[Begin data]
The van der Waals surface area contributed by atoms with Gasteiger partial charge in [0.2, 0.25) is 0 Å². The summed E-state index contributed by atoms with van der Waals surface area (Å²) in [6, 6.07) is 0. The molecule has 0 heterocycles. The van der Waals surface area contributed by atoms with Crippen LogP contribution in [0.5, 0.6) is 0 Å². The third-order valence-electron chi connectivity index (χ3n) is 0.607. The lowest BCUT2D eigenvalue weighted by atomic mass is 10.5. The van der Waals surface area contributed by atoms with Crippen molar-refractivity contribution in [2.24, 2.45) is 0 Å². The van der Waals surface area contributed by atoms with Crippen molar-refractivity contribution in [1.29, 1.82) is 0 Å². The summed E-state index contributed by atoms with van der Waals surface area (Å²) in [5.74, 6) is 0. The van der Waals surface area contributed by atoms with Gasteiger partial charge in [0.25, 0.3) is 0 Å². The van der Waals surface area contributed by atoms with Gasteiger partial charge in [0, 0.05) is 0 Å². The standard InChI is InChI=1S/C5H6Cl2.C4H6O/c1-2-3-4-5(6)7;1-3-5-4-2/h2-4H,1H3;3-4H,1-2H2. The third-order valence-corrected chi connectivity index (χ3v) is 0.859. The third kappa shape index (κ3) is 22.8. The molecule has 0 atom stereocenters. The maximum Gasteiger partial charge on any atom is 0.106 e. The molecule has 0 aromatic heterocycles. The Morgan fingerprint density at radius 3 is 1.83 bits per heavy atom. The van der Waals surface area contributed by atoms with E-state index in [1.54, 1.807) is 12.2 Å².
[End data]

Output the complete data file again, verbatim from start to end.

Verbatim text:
The van der Waals surface area contributed by atoms with Gasteiger partial charge in [0.2, 0.25) is 0 Å². The summed E-state index contributed by atoms with van der Waals surface area (Å²) in [6, 6.07) is 0. The molecule has 0 heterocycles. The van der Waals surface area contributed by atoms with Crippen LogP contribution in [0.5, 0.6) is 0 Å². The third-order valence-electron chi connectivity index (χ3n) is 0.607. The lowest BCUT2D eigenvalue weighted by atomic mass is 10.5. The van der Waals surface area contributed by atoms with Crippen molar-refractivity contribution in [2.24, 2.45) is 0 Å². The van der Waals surface area contributed by atoms with Crippen molar-refractivity contribution in [1.29, 1.82) is 0 Å². The summed E-state index contributed by atoms with van der Waals surface area (Å²) in [5.74, 6) is 0. The van der Waals surface area contributed by atoms with Gasteiger partial charge in [0.25, 0.3) is 0 Å². The van der Waals surface area contributed by atoms with Gasteiger partial charge in [0, 0.05) is 0 Å². The standard InChI is InChI=1S/C5H6Cl2.C4H6O/c1-2-3-4-5(6)7;1-3-5-4-2/h2-4H,1H3;3-4H,1-2H2. The third-order valence-corrected chi connectivity index (χ3v) is 0.859. The third kappa shape index (κ3) is 22.8. The molecule has 0 atom stereocenters. The maximum Gasteiger partial charge on any atom is 0.106 e. The molecule has 0 aromatic heterocycles. The Morgan fingerprint density at radius 3 is 1.83 bits per heavy atom. The van der Waals surface area contributed by atoms with E-state index in [1.54, 1.807) is 12.2 Å².